English, PDF, 1,007kb
The OECD and the UNHCR jointly organised a high-level one-day event focusing on the importance and value of integration. It sought to emphasize the economic opportunity that this presents for receiving societies, while underscoring the need for countries to invest in refugees' integration, including their social inclusion.
Latvia has undergone major economic and social change since the early 1990s. Despite an exceptionally deep recession following the global financial crisis, impressive economic growth over the past two decades has narrowed income and productivity gaps relative to comparator countries in the OECD. But Latvians report low degrees of life satisfaction, very large numbers of Latvians have left the country, and growth has not been inclusive. A volatile economy and very large income disparities create pressing needs for more effective social and labour-market policies. The government’s reform programme rightly acknowledges inequality as a key challenge. However, without sustained policy efforts and adequate resources, there is a risk that productivity and income growth could remain below potential and social cohesion could be further weakened by high or rising inequality.
Anglais, Excel, 2,550kb
The annual Roundtable on Labor Migration in Asia has been organized since 2011 by the Asian Development Bank Institute and the Organization of Economic Co-operation and Development (OECD), and since 2013 also by the International Labour Organization (ILO). In recent years, the three organizations have worked together to produce a yearly report on the themes of each roundtable.
This brochure looks at how financial education can contribute to longer term policies aimed at facilitating the integration of refugees. The provision of financial education, as a complement to supply-side financial inclusion initiatives as well as other education and health support, can support refugees and migrants by facilitating social and labour market inclusion as well as improve their (financial) well-being.
This report analyses the institutions and structures that govern labor migration in Asia. It considers the important role of governments and other stakeholders in both labour-destination countries such as Japan, the Republic of Korea, and Singapore, and labour-sending countries such as India, the Philippines, and Sri Lanka. Key issues are the extent to which these structures provide an orderly process for the movement of people between countries and whether the rights and the welfare of workers are protected.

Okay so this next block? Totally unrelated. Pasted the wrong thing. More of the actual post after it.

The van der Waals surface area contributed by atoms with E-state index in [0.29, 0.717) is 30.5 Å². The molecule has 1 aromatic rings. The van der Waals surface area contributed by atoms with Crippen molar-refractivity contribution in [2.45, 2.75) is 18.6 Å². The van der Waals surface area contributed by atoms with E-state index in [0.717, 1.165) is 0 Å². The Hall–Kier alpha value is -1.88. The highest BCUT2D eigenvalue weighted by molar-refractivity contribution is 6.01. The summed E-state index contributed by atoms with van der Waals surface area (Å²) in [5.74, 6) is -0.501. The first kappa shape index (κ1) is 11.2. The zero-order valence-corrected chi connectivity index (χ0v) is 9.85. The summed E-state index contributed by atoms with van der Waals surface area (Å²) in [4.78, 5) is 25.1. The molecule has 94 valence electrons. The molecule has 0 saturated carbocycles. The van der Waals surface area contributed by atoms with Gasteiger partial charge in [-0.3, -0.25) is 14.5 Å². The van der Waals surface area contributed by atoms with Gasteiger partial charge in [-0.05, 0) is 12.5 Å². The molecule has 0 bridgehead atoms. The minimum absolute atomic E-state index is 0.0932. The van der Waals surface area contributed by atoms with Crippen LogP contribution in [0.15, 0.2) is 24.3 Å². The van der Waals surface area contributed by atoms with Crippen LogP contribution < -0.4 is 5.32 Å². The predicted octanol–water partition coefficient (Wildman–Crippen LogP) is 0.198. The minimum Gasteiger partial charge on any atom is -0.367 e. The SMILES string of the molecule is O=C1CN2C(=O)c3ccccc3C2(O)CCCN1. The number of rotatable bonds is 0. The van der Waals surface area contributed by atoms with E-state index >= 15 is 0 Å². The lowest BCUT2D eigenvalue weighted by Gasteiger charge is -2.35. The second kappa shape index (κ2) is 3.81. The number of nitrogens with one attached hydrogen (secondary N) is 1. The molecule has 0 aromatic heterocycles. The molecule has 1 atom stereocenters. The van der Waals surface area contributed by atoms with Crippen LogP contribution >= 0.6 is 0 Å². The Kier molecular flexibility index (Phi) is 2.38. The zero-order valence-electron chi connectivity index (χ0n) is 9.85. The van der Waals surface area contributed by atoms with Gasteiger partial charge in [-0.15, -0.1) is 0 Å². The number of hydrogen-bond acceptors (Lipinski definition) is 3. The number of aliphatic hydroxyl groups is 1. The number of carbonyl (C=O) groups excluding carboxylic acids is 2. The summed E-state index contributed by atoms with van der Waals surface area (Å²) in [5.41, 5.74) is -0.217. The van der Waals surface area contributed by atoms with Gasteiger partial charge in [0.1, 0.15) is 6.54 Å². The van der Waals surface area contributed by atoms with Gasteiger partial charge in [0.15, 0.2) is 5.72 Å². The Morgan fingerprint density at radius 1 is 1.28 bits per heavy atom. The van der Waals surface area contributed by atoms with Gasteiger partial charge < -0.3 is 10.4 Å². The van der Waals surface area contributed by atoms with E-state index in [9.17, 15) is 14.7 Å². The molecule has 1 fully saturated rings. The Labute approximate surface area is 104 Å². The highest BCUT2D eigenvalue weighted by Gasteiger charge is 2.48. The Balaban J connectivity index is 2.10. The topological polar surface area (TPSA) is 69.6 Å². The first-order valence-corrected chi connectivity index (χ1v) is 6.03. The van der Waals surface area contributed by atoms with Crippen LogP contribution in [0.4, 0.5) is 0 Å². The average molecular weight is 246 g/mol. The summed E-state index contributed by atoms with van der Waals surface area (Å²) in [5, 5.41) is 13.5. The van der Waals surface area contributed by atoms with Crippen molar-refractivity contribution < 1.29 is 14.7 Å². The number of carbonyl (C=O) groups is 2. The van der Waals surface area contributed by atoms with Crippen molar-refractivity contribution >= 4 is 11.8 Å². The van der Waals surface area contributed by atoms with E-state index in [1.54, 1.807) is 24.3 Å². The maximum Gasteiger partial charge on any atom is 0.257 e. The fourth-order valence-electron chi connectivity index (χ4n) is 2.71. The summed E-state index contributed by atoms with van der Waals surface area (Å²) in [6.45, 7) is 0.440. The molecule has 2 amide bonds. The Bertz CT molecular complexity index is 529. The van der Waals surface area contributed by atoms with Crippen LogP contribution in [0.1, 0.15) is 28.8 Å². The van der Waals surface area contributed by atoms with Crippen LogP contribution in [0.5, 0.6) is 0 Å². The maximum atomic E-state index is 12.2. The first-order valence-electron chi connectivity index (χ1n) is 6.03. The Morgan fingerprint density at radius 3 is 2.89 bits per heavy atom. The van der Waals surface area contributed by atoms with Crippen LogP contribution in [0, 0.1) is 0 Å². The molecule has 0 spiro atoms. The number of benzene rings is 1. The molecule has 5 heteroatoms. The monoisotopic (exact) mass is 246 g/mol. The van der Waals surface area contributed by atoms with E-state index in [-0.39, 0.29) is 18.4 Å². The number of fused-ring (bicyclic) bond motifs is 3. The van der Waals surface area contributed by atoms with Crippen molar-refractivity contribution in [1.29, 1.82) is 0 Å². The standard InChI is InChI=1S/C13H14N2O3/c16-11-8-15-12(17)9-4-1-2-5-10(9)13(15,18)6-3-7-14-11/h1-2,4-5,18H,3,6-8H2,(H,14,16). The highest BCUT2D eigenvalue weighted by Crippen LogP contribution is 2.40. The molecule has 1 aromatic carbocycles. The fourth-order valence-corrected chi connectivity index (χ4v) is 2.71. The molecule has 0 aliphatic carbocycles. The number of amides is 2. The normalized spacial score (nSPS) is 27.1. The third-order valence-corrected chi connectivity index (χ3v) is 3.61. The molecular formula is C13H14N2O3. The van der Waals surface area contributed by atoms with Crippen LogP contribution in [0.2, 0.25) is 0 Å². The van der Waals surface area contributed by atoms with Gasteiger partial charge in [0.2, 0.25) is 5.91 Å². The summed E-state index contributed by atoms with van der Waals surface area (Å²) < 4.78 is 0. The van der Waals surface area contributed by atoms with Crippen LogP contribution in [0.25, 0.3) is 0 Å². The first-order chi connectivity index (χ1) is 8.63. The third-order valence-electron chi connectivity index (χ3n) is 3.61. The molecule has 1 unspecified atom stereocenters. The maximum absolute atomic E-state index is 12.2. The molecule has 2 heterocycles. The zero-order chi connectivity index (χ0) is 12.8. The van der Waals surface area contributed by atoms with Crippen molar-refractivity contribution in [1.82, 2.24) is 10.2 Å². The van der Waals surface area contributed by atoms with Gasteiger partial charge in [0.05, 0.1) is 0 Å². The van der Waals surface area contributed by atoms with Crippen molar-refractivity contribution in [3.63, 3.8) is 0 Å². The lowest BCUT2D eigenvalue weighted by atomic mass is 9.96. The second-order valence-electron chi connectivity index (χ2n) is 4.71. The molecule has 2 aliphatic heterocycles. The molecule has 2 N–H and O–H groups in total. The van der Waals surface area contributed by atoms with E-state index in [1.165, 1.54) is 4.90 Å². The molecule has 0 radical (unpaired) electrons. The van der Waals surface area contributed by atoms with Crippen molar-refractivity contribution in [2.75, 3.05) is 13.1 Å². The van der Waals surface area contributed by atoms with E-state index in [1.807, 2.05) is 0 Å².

In 2015, more than 1 million people crossed the Mediterranean Sea in search of international protection. 1.5 million claimed asylum in OECD countries. This is almost twice the number recorded in 2014. At the same time, they represent only about 0.1% of the total OECD population, and, even in Europe, they represent less than 0.3% of the total EU population. Europe has the capacity and the experience to deal with this inflow.
Lors d’une conférence commune à haut niveau consacrée à l’intégration des bénéficiaires de protection internationale qui a eu lieu à Paris ce jour, les dirigeants de l’OCDE et du Haut Commissariat des Nations unies pour les réfugiés (UNHCR) ont appelé les États à intensifier leurs efforts pour aider les réfugiés à s’intégrer et à apporter leur contribution aux sociétés et économies d’Europe.
Recommandations de l'OCDE pour l'intégration des migrants pour raisons humanitaires
Colombia has made major economic and social advances in recent years. The combination of strong economic growth and policies targeted at the most vulnerable groups improved considerably the living standards of the Colombian population. Today, the country enjoys higher employment and labour force participation rates than the average of OECD countries and unemployment is steadily declining. Nevertheless, despite these positive trends, deep structural problems remain. Labour informality is widespread, the rate of self-employment is high and many employees have non-regular contracts. Income inequality is higher than in any OECD country and redistribution through taxes and benefits is almost negligible. In addition, half a century of internal conflict and violence has displaced a significant part of the population, and many of them are living in extreme poverty. Despite considerable progress, violence continues to be a challenge and also affects trade union members and leaders. The Colombian Government has undertaken important reforms in recent years to address these labour market and social challenges, and the efforts are gradually paying off. However, further progress is needed to enhance the quality of jobs and well-being for all. The main trust of this report is to support the Colombian Government in tackling labour market duality, generate trust between the social partners, develop inclusive and active social policies, and get the most out of international migration.
Cette publication présente les effectifs et les caractéristiques des populations émigrées par pays d’origine avec une attention particulière portée sur les niveaux d’éducation et la situation sur le marché du travail. Elle offre aux pays d’origine un portrait détaillé de la taille et de la composition de leurs diasporas ainsi que de leur évolution depuis 2000. Elle est composée d’un chapitre de synthèse et de six chapitres régionaux : Asie et Océanie, Amérique latine et Caraïbes, pays de l’OCDE, pays européens hors OCDE et Asie centrale, Moyen-Orient et Afrique du Nord et Afrique subsaharienne. Les chapitres régionaux sont suivis d’une note régionale et des notes par pays.